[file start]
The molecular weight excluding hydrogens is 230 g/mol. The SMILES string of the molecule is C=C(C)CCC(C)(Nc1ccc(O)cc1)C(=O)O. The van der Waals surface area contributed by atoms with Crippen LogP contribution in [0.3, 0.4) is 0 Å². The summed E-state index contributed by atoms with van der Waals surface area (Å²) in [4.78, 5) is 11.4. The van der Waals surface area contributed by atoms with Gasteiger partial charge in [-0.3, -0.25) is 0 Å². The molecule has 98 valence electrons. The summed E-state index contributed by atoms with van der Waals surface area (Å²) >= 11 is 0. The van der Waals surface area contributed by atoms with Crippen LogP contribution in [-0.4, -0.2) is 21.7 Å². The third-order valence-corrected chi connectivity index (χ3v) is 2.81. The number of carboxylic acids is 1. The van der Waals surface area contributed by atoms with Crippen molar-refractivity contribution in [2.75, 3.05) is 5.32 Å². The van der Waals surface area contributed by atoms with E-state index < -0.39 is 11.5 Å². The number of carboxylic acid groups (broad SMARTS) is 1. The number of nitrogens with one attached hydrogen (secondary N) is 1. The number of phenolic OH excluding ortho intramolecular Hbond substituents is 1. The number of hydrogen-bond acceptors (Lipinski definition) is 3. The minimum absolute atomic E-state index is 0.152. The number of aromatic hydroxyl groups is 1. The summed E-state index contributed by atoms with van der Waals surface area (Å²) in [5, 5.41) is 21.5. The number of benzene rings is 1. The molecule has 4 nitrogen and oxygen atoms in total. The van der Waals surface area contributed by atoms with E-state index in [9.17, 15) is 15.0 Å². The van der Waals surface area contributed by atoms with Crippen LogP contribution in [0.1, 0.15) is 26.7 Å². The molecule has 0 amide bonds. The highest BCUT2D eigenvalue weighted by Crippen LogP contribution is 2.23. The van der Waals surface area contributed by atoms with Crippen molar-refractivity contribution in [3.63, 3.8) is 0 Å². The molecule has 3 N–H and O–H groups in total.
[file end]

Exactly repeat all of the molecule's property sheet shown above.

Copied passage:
The molecular weight excluding hydrogens is 230 g/mol. The SMILES string of the molecule is C=C(C)CCC(C)(Nc1ccc(O)cc1)C(=O)O. The van der Waals surface area contributed by atoms with Crippen LogP contribution in [0.3, 0.4) is 0 Å². The summed E-state index contributed by atoms with van der Waals surface area (Å²) in [4.78, 5) is 11.4. The van der Waals surface area contributed by atoms with Gasteiger partial charge in [-0.3, -0.25) is 0 Å². The molecule has 98 valence electrons. The summed E-state index contributed by atoms with van der Waals surface area (Å²) >= 11 is 0. The van der Waals surface area contributed by atoms with Crippen LogP contribution in [-0.4, -0.2) is 21.7 Å². The third-order valence-corrected chi connectivity index (χ3v) is 2.81. The number of carboxylic acids is 1. The van der Waals surface area contributed by atoms with Crippen molar-refractivity contribution in [2.75, 3.05) is 5.32 Å². The van der Waals surface area contributed by atoms with E-state index < -0.39 is 11.5 Å². The number of carboxylic acid groups (broad SMARTS) is 1. The number of nitrogens with one attached hydrogen (secondary N) is 1. The number of phenolic OH excluding ortho intramolecular Hbond substituents is 1. The number of hydrogen-bond acceptors (Lipinski definition) is 3. The minimum absolute atomic E-state index is 0.152. The number of aromatic hydroxyl groups is 1. The summed E-state index contributed by atoms with van der Waals surface area (Å²) in [5, 5.41) is 21.5. The number of benzene rings is 1. The molecule has 4 nitrogen and oxygen atoms in total. The van der Waals surface area contributed by atoms with E-state index in [9.17, 15) is 15.0 Å². The van der Waals surface area contributed by atoms with Crippen LogP contribution in [0.1, 0.15) is 26.7 Å². The molecule has 0 amide bonds. The highest BCUT2D eigenvalue weighted by Crippen LogP contribution is 2.23. The van der Waals surface area contributed by atoms with Crippen molar-refractivity contribution in [3.63, 3.8) is 0 Å². The molecule has 3 N–H and O–H groups in total.